Many years of shipbuilding followed from 1870 onward and by World War I, over 150 dredges, barges and tugs had been built on the island. In 1913, Cockatoo Island became the official dockyard of the Royal Australian Navy, and during World War II, was the main ship repair facility in the southwest Pacific, with around 250 ships converted or repaired.
During the 19th century, there was an increase in rivalry between European nations and the United States, and this meant that Britain needed an outpost for building and repairing ships in the Pacific. The Governor of NSW, George Gipps, argued that Cockatoo Island, with its supply of convict labour, was the ideal location. He was granted permission by the Imperial Administration and soon the Fitzroy Dock was commissioned and designed by Gother Kerr Mann, the island’s Directing Engineer.
Construction of the dock began in 1848, and was only meant to take 470 days to build. It ended up taking nine years due to unruliness and unrest amongst the poorly treated convict workforce.
Eventually, Fitzroy Dock was completed and accepted its first vessel, the HM Surveying Brig Herald, on 1 December 1857. The dock was used exclusively for the British Navy until the 1860s.
Despite Fitzroy Dock being the third most important dry dock in the country after Mort's Woolwich dock and the ASN works in Pyrmont, it soon became clear it wasn’t large enough to accommodate the largest ships in the navy and merchant services.
In 1882, construction work began on a new dock, and 1889, the Sutherland Dock was complete. For a short time, it was the largest single graving dock in the world, and shipbuilding and repair activities on Cockatoo Island grew steadily from this point.
When the Royal Australian Navy (RAN) was formed in 1911, a naval dockyard was needed to service their fleet. In 1913, the Commonwealth Government bought the freehold title to Cockatoo Island for £96,500. They paid an additional £350,000 for the Sutherland and Fitzroy Docks and another £400,000 for the buildings, workshops, houses and equipment.
Despite this huge sum, the dockyards were disorganised, there was no continuous power supply, and there was a shortage of skilled workers. However, with the advent of World War I, there was high demand on the dockyard, and processes had to evolve to accommodate the increase in naval activity.
When HMAS Huon was built on the island in 1916, it represented the first modern warship to be wholly completed in Australia. During World War I, nearly 2000 ships docked on Cockatoo Island, and the workforce rose to 4085 by 1919. However, the utility of the island was questioned after World War I ended. A Royal Commission was held about whether the Cockatoo Island Dockyards should remain open. The consensus was ‘yes’, and in 1933, the shipbuilding and repair facilities were leased to a private company, Cockatoo Docks and Engineering Co.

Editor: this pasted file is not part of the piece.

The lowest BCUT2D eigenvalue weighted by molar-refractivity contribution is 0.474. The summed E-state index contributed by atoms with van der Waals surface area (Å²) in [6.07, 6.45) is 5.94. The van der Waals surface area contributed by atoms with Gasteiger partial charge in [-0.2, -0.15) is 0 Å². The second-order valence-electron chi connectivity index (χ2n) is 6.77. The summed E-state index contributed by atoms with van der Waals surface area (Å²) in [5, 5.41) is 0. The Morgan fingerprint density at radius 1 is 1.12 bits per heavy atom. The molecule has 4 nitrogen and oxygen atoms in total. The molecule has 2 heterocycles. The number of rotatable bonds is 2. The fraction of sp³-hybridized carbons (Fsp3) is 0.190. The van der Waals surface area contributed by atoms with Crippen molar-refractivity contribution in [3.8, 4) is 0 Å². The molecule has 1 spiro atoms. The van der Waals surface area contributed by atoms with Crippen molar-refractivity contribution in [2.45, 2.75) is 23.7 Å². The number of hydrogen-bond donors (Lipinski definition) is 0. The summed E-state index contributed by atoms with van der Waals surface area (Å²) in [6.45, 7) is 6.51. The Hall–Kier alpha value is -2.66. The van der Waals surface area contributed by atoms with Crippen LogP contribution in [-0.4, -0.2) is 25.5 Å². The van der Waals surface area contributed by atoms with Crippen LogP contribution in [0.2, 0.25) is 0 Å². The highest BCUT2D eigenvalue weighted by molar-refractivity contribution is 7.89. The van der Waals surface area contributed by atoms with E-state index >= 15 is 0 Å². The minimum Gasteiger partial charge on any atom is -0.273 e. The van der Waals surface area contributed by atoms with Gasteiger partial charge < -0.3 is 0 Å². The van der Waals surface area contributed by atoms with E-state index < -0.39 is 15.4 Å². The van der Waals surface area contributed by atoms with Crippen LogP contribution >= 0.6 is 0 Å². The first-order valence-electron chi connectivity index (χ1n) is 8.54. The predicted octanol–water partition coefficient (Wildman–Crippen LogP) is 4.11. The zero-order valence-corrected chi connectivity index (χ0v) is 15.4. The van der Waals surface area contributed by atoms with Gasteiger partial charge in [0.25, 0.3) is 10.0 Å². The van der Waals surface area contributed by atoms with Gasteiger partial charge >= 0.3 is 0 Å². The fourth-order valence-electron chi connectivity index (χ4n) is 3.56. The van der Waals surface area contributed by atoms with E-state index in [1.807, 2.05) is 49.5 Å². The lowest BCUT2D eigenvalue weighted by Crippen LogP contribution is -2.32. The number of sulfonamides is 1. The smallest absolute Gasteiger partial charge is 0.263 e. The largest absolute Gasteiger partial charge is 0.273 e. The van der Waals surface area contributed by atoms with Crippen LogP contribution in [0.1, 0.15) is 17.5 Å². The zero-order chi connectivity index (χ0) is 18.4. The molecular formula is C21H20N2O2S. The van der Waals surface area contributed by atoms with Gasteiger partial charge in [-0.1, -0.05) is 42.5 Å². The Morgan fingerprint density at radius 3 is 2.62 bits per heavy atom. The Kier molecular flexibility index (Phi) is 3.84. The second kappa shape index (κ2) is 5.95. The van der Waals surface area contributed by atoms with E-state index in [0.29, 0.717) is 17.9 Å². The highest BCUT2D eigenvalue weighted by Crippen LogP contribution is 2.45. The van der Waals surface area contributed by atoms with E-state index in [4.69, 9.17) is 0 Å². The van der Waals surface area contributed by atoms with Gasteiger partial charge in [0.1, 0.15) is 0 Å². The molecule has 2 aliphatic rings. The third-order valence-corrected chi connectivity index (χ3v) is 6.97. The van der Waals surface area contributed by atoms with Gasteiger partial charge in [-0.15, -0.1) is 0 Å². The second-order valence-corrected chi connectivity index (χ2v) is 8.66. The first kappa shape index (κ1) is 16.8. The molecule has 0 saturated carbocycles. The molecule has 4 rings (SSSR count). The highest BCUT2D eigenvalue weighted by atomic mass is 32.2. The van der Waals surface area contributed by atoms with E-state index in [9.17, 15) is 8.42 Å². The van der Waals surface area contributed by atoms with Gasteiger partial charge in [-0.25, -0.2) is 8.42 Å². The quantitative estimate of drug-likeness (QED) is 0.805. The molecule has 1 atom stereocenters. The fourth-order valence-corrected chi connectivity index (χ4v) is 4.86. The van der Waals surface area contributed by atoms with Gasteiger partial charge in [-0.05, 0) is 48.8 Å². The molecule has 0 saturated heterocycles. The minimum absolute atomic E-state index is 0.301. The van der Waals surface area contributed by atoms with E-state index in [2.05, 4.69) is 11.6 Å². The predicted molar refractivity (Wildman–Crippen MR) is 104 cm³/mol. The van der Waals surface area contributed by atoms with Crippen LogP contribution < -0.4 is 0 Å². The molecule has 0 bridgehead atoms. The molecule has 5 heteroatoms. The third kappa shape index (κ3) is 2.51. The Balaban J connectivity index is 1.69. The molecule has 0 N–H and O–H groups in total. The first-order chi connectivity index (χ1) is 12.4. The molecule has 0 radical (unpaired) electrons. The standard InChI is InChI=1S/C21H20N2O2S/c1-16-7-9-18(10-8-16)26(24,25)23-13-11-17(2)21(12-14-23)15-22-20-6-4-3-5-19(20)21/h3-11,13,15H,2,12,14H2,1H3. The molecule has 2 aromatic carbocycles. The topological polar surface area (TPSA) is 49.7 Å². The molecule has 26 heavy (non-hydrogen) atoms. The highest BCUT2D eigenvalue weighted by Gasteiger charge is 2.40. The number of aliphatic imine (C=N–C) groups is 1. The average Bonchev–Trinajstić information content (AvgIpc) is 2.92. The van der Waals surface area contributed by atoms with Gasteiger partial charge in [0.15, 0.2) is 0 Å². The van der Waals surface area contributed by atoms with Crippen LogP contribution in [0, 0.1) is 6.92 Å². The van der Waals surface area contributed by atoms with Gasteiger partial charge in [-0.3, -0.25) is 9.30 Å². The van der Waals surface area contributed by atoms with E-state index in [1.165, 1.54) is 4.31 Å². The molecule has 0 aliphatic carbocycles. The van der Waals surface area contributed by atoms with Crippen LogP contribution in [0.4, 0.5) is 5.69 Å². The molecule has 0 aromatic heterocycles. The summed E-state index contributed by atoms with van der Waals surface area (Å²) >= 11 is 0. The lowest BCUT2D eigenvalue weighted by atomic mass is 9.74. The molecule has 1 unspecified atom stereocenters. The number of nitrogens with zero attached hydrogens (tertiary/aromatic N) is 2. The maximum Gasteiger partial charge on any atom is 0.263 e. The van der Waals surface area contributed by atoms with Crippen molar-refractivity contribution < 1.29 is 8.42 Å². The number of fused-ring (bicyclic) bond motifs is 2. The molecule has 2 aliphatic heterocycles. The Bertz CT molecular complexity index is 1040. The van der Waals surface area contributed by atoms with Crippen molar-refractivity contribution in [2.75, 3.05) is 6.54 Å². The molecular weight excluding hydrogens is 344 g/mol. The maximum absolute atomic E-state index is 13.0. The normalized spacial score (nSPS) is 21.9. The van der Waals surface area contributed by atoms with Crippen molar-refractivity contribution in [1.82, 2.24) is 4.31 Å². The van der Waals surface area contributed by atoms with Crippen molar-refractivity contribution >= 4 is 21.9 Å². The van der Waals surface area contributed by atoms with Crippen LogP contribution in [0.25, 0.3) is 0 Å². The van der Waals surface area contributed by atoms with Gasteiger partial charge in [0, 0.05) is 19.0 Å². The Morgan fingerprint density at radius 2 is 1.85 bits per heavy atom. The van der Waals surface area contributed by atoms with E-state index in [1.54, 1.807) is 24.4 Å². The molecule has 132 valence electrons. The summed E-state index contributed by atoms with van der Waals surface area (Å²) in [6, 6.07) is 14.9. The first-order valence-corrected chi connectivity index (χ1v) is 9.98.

On 3 September 1939, Prime Minister Robert Menzies announced that Australia was at war, and Cockatoo Island once again rose in importance.
By 1941, Japan had entered the war, and the Pacific was the stage for much naval war activity. After the fall of Singapore, Cockatoo Island became the only dockyard in the south west Pacific where major repairs could be carried out.
At the height of World War II, 400 people were employed on the island. Australian, US and British ships were coming to Cockatoo Island for conversion and repairs, and some of these ships arrived heavily damaged.
During World War II, there were major repairs on 15 US ships, nine British ships, and 11 Australian ships. By the end of the war, 250 ships had been repaired on Cockatoo Island and 750 ships had docked there.
After World War II, shipbuilding continued on Cockatoo Island, including the construction of the Empress of Australia, the largest roll-on roll-off cargo passenger ship in the world. However, the 1960s saw an increase in international competition, and by the 1970s, shipbuilding on the island had sharply declined.
The last ship to be constructed on the island was HMAS Success, which launched in 1984. It was the largest naval vessel built in Australia, and can still be seen on the harbour today.
In 1989, the Commonwealth Government announced that it would not be awarding a contract for a second supply ship to Cockatoo Island.
In response to the imminent end of dockyard, the workers on the island went on strike. The strike was resolved after 14 weeks, and the last project was the refit of the submarine HMAS Orion. Towards the end of 1991, the dockyard was officially shut down.
After extensive remediation works, Cockatoo Island was opened to the public in 2007. The Sydney Harbour Federation Trust continues to actively rehabilitate the island, and the site has been reimagined in the public eye as a major cultural precinct.